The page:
The only person he allows into his life is Desire, whom he first encounters in her hometown of Maroko, but even she fails to find normalcy with Prof. The darkness of his room is a torment that threatens a separation between them. In a nod to Neruda whom the novel actually cites, Desire cannot understand why “the blackness of night time [must] collect in the mouth of Prof, but that’s precisely the source of the novel’s aesthetic impulse: the collection of darkness in the mouths of characters who have to respond to different spaces and experiences of the traumatic in the framework of Nigeria’s postcolonial anguishes.

Many, especially Prof, accept this urge; others like Desire resist it, but when resistance is futile, they wish they would walk away from it. Desire’s resistance amplifies her centrality to the novel, even as she is used by Verissimo to imagine an alternative to noise and the troubling echoes that accompany hurt.

If there is anything readers might love about A Small Silence, it is the deployment of language in a manner that makes it central to the connections between trauma and places. I have already mentioned how poetry animates Verissimo’s prose, but there is also something to be said about her use of italics in relation to the politics of language in African literature. As an Anglophone African Novel, A Small Silence participates in the debate about whether non-English terms ought to be italicized or not for non-African audiences.

The novel innovatively uses language to respond to this tension. When Prof’s mother sings his oríkì, for example, we get a semantic sense of this Yorùbá panegyric form in the narration:

His mother stopped singing his praise song. Prof tried to continue the words, but he could not remember them. And then he tried to translate them into English to see if it would taint how the words grounded him to his childhood and his mother’s embraces. ‘Apá’ń járá, child of the horseman, who holds the king’s rein, the one who is to descend with the king into the dark place, he who delights in the innards of the fortunate. For if you are not fortunate, why do you celebrate a paunch? The child of Àgbá-sin, who saunters into the afterlife. Child of Pòràngánda, Pòràngánda who breaks the front teeth…’ He couldn’t remember the rest of the chant…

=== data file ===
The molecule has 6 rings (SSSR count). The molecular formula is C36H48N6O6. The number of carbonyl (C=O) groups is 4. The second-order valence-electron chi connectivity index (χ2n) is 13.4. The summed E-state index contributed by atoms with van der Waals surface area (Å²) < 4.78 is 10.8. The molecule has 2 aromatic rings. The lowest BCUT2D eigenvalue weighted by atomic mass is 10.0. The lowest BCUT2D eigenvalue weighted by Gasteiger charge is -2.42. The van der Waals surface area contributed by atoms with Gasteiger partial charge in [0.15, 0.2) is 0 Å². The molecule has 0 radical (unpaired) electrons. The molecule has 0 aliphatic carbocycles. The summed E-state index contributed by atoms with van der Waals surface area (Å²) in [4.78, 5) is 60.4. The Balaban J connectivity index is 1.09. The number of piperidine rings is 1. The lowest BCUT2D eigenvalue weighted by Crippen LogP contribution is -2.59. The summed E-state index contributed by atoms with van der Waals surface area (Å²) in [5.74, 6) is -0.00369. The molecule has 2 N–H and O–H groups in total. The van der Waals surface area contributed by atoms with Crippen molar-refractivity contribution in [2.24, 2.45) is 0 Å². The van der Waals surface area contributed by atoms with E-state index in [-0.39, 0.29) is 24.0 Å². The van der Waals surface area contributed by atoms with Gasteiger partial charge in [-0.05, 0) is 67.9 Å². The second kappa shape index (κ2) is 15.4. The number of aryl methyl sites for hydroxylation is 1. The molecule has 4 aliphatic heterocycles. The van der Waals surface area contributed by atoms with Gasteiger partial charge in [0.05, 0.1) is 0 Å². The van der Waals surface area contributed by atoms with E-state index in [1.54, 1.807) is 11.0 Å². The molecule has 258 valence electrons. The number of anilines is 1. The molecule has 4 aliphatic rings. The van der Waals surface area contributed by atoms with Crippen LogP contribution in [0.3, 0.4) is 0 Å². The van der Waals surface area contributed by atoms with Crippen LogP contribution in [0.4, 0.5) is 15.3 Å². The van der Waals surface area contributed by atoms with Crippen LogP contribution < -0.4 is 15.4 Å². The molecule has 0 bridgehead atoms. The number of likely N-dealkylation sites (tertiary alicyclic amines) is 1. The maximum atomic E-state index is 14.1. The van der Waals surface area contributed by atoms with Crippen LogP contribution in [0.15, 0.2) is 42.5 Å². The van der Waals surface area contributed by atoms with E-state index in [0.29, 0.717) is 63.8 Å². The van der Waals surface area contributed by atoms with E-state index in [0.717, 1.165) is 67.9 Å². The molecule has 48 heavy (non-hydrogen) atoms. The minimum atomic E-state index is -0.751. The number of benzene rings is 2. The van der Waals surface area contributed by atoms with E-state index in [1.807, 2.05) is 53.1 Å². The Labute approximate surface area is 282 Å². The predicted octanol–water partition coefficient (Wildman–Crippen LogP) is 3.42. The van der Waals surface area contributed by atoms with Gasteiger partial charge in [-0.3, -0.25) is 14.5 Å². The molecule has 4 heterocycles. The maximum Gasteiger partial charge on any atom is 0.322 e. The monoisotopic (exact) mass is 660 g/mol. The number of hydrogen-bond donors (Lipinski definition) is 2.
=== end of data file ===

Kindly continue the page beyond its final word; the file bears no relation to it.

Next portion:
Verissimo is using the form of narrative itself as a modality of translation, without allowing explication of the italic to disrupt the meanings of these words. Her use of Yorùbá expressions and the many linguistic idioms of the street used by Desire, Mama T, and Remilekun uncovers a language not conditioned by any provincialism. Rather, her language reveals trauma as possibly narratable.

With trauma—which often struggles against representation by language, the creative process is made more arduous, and to capture the particularities of characters’ psychic and physical lifeworlds, the writer bears witness to that which sometimes resists rhetorical witnessing, namely trauma. Being true to this requires not only a realist technique, but also a language that captures most sublimely the untranslatable. Verissimo brilliantly looks beyond English to do this. Her novel is a great addition to the Global Anglophone canon.

Jumoke Verissimo writes poetry, fiction, and creative non-fiction. She has published two collections of poetry; I am memory  won the Carlos Idzia Ahmad Prize’s First Prize for a first book of Poetry, and the Second Prize for the Anthony Agbo Prize first book of Poetry, and The Birth of Illusion was shortlisted for the Association of Nigerian Authors (ANA) Poetry Prize and longlisted for the NLNG Prize. She has also published a chapbook with Saraba Magazine, titled Epiphanies (2015). Her poetry has been translated into French, Chinese, Japanese, Macedonian, and Norwegian. Jumoke is currently enrolled in a Ph.D. programme in the Department of English and Film Studies at the University of Alberta, Canada. A Small Silence is her debut novel.

James Yeku is an Assistant Professor of African Cultural Studies and Digital Humanities at the University of Kansas.

Jumoke Verissimo’s A Small Silence is published by Cassava Republic Press and available to buy here.

James shares his Words on the Times below where he touches on how the restrictions introduced in the wake of the pandemic have affected his work and the ways in which he has felt supported in these challenging times…

Africa in Words: Tell us a bit about your own work and the ways that the COVID-19 pandemic has altered your plans.